IN MID SEPTEMBER 2023, hardly two months before the Madhya Pradesh elections, the police arrested four persons for attempting to place an idol of Sarasvati within the premises of the Kamal Maula Masjid, in the town of Dhar. The persons arrested were associated with the Akhil Bharat Hindu Mahasabha, a Hindu nationalist party connected to the Rashtriya Swayamsevak Sangh. The Hindu Mahasabha later claimed that an idol of Sarasvati had spontaneously manifested itself inside the shrine.
The events were an eerie recall of how, in 1949, a supposed manifestation of an idol at the site of the Babri Masjid—also engineered by members of the Hindu Mahasabha—had launched a decades-long political and social dispute. Hindu groups in Dhar claim that the Kamal Maula mosque is, in fact, an eleventh-century structure called the Bhojshala, a school run by the mediaeval emperor Bhoja, and that it was the site of a temple to the deity Sarasvati—also referred to as Vagdevi. Outside the disputed mosques at Ayodhya, Varanasi and Mathura, in Uttar Pradesh, Hindutva organisations have turned their focus on the Kamal Maula Masjid and the Baba Budangiri shrine in Karnataka, seeking political mobilisation in the name of religious beliefs.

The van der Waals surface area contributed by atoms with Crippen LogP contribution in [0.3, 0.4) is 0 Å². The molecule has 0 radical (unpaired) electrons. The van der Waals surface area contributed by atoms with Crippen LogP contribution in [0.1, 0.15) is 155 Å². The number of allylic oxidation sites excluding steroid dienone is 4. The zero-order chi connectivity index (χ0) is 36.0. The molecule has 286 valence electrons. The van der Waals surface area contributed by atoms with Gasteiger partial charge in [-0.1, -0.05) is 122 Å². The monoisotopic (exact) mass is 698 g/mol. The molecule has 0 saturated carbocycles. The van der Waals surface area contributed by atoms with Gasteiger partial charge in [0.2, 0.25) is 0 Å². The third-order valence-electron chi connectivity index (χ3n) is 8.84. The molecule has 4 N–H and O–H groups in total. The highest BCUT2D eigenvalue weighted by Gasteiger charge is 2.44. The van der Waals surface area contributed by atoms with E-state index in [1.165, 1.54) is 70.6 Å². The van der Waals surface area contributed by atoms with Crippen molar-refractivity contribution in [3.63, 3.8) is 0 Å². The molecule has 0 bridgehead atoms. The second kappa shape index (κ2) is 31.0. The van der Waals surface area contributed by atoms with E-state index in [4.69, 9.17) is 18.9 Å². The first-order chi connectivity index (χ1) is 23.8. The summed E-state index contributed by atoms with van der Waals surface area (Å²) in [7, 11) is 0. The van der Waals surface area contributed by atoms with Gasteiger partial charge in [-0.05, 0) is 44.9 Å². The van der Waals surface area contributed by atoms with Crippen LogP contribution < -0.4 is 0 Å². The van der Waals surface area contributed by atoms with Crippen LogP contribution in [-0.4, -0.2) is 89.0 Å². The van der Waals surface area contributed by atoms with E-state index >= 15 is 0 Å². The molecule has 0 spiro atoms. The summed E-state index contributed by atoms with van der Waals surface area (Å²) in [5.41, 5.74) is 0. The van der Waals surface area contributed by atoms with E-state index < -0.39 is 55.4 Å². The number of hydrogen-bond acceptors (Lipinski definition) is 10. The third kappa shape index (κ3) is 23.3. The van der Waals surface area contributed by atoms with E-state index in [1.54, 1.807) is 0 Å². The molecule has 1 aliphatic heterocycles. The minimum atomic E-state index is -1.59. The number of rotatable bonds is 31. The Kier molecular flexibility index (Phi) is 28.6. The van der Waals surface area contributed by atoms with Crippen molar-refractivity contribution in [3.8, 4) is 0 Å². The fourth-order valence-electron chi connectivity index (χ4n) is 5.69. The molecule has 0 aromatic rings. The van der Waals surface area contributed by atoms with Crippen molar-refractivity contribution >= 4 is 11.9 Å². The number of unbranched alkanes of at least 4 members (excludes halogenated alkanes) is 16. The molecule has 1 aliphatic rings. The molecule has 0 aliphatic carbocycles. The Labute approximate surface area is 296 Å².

Over the past three decades, especially when a Congress government was in charge in Madhya Pradesh from 1998 to 2003, Dhar saw numerous attempts by Hindu groups to lay claim to the site, leading to a series of standoffs between demonstrators and the police. Adhering to guidelines issued by the Archeological Survey of India, in April 2003, the state government allowed Hindus to pray at the site on Tuesdays, and Muslims to offer namaz at the mosque on Fridays. After the mobilisation of the Congress years, tensions over the shrine had been, for the most part, contained by the Bharatiya Janata Party government led by Shivraj Singh Chouhan, which preferred to maintain the status quo during its two decades in power.